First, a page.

Research Centers and Institutes
Center for Improvement of Child and Family Services (Child Welfare Partnership)
1600 SW 4th Ave., 4th floor
Katharine Cahn, Executive Director
The Center for Improvement of Child and Family Services builds the capacity of human service organizations and systems to improve the equity and effectiveness of services and community supports for children, youth, and families. We:
• Build the workforce through training, education, coaching, and mentoring
• Inform and advance systems change through convening, collaborating, and consultation
• Ground our work with research, knowledge partnerships, and program evaluation.
The Center was founded in 1994 as the Child Welfare Partnership (CWP). This partnership continues today, as a collaboration with the Oregon Department of Human Services (DHS) that offers training, research and social work education to improve Oregon's child welfare system. The CWP training program, located in Salem, prepares all new child welfare workers, supervisors, caregivers, and advanced staff using state of the art adult education approaches (including a simulation lab). All offerings are evaluated for quality assurance and measurement of impact. The Child Welfare Partnership's Education Program (CWEP) provides financial support and customized professional education for bachelor and master's level social work students committed to careers in child welfare and includes an evaluation of program impact. This program includes the Culturally Responsive Leaders program, designed to prepare child welfare leaders to serve the growing diversity of child welfare clients. The Child Welfare Partnership's Research team studies the impact of an evolving range of family engagement practices in child welfare, and conducts independently funded research and evaluation to support child welfare reform in partnership with Oregon Child Welfare.
The Center’s System of Care Institute (SOCI) offers training, technical assistance and consultation using a community based, culturally responsive and family and youth-driven care lens. Currently SOCI is supporting the full implementation of Wraparound and System of Care across the state of Oregon and focusing on cross-system collaboration. The System of Care Institute also works in other states and tribes as requested, to promote System of Care, improvement of child-serving systems, and sustainable workforce development.
The Center’s Early Childhood and Family Support Research Team works on a robust research agenda related to early childhood, child abuse prevention, family support and child welfare. This team provides program evaluation and community capacity building research across Oregon and nationally to promote family engagement, and advance best practices in early childhood support and education. A full menu of research projects is available on the CCF website.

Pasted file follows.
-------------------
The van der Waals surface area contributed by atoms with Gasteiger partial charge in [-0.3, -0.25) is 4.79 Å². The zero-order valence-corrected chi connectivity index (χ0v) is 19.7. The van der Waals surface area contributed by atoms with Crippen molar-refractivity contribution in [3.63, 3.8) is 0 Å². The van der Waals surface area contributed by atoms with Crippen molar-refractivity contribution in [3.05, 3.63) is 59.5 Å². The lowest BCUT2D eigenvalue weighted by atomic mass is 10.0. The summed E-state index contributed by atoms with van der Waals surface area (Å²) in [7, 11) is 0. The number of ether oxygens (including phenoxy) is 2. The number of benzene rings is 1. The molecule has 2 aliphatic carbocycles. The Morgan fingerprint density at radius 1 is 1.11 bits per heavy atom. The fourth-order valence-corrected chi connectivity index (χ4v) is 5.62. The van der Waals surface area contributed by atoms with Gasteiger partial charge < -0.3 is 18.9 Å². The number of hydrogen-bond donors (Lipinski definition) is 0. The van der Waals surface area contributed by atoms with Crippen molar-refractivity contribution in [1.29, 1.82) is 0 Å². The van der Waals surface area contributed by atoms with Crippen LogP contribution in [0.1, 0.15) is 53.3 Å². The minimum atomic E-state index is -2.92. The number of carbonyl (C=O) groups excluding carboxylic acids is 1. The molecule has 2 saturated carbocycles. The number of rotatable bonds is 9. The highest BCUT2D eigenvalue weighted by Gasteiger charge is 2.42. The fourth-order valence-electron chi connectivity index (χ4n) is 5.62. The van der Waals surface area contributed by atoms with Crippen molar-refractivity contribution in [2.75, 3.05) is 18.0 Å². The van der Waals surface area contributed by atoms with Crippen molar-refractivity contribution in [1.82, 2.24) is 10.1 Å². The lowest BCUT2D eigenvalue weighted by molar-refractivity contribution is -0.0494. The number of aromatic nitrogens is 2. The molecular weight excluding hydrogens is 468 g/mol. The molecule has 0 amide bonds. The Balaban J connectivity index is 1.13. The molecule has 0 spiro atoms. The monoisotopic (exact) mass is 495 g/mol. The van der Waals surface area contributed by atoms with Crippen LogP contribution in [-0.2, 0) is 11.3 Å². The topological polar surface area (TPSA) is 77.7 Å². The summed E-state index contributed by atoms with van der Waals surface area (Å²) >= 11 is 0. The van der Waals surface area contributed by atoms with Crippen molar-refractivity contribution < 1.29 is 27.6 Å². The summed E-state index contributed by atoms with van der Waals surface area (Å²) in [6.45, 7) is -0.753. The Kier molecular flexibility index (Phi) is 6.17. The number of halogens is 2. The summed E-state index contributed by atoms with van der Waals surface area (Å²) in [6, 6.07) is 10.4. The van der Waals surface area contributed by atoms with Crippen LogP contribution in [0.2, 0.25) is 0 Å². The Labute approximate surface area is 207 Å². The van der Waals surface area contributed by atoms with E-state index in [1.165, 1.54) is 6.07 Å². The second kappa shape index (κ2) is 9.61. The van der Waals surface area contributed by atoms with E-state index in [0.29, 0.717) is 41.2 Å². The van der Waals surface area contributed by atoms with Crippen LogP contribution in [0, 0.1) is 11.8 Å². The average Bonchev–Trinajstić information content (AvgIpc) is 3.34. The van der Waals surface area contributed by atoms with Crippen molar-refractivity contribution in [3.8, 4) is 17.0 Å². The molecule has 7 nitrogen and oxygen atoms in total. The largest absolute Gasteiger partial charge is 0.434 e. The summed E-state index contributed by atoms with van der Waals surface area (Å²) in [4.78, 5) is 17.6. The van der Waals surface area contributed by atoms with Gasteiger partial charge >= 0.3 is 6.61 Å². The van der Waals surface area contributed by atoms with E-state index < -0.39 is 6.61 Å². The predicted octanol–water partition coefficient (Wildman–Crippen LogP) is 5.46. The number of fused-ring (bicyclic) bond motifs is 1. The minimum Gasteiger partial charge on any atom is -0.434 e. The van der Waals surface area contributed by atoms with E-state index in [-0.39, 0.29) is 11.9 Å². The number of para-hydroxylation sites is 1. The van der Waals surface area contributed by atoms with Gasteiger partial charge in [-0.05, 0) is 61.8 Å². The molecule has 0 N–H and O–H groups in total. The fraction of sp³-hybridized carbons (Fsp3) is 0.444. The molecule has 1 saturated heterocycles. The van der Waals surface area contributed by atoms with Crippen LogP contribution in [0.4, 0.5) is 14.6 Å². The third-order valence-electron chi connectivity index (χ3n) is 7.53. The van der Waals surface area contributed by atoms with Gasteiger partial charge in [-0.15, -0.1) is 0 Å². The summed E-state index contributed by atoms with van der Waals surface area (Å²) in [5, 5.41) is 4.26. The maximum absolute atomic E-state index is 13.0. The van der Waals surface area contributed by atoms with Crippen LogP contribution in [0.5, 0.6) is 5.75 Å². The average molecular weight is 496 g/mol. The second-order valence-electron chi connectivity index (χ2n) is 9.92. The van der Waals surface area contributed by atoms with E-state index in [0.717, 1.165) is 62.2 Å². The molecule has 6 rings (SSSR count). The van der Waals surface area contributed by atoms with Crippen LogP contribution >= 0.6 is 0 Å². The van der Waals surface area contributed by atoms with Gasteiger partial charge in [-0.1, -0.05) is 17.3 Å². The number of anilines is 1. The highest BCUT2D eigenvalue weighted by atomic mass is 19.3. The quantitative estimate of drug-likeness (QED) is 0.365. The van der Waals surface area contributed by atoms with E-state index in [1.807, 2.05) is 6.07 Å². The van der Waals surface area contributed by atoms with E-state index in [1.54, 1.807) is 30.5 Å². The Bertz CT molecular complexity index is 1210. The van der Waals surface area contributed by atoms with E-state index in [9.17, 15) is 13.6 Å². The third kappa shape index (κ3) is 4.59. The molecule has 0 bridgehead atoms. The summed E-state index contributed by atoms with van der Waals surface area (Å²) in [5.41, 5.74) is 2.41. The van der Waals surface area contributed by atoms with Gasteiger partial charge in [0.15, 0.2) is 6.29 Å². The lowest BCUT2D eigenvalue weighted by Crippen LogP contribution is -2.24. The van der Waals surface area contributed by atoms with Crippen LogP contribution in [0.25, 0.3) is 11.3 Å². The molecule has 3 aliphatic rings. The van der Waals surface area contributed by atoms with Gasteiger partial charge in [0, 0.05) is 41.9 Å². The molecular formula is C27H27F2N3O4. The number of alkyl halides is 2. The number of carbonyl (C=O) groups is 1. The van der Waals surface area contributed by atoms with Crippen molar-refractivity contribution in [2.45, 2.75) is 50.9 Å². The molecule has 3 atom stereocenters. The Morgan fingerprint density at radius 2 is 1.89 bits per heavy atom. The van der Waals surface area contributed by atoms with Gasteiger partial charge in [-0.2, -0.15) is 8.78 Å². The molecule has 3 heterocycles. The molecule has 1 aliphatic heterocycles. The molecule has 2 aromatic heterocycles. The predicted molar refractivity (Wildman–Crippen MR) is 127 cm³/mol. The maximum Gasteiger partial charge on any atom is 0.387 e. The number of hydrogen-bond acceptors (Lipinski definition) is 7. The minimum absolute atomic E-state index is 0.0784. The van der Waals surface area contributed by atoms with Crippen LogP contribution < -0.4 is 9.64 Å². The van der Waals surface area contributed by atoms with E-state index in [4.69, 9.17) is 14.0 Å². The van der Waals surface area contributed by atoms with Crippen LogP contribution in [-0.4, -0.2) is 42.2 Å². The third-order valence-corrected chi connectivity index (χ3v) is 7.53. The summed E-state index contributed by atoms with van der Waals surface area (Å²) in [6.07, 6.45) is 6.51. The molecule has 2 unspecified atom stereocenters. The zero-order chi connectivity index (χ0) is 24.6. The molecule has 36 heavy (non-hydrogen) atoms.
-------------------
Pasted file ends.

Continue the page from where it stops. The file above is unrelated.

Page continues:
For further information about all programs and projects, visit the Center website at http://www.pdx.edu/ccf/
Regional Research Institute for Human Services
1600 SW 4th Ave., Suite 900
Mary Oschwald, Director
The Regional Research Institute for Human Services (RRI) was established in 1972 by the School of Social Work at Portland State University with a grant from the Social and Rehabilitation Service within the office of Health, Education, and Welfare (HEW). The aim of the RRI is to improve the manner in which social services and service delivery systems are designed, managed, and evaluated. To inform social change initiatives, the RRI is prepared to examine all aspects of the complex process by which human service policies and services are developed and implemented. By bringing a range of consumers, family members, and researchers into its activities, the RRI creates new approaches to old problems. It strives to set high standards for applied social research and to provide a research environment for graduate training.
The RRI has undertaken more than 250 projects, many of them national in scope, in fields of child and adult mental health, family and child welfare, child care, employment, juvenile justice, alcohol and drug services, disability, and interpersonal violence. RRI projects range from large, multi-site federally funded grants, to research contracts with state and local governments, to program evaluations in collaboration with local community partners. The RRI is particularly well known for its innovative approaches in consumer-driven and community-engaged research. Over the last five years, total research expenditures for RRI projects have exceeded $32 million.
The RRI is home to several centers with national scope and influence. Since 1984, when the Research and Training Center on Family Support and Children’s Mental Health was initiated, the RRI has been a leader in the field of mental health research and education. The current Pathways to Positive Futures Research and Training Center continues the tradition with a focus on transition-aged youth. The RRI also hosts Trauma Informed Oregon (TIO), which serves as a centralized source of information and resources, and coordinates and provides training for healthcare and related systems. Since 2000, the national program office of Reclaiming Futures: Public Health, Justice, Equity, has been located in the RRI and promotes new standards of care in juvenile justice for young people with drug and alcohol problems, and its model for system change has been implemented in jurisdictions around the country.
For more information about RRI faculty, research projects, and publications, see https://www.pdx.edu/regional-research-institute/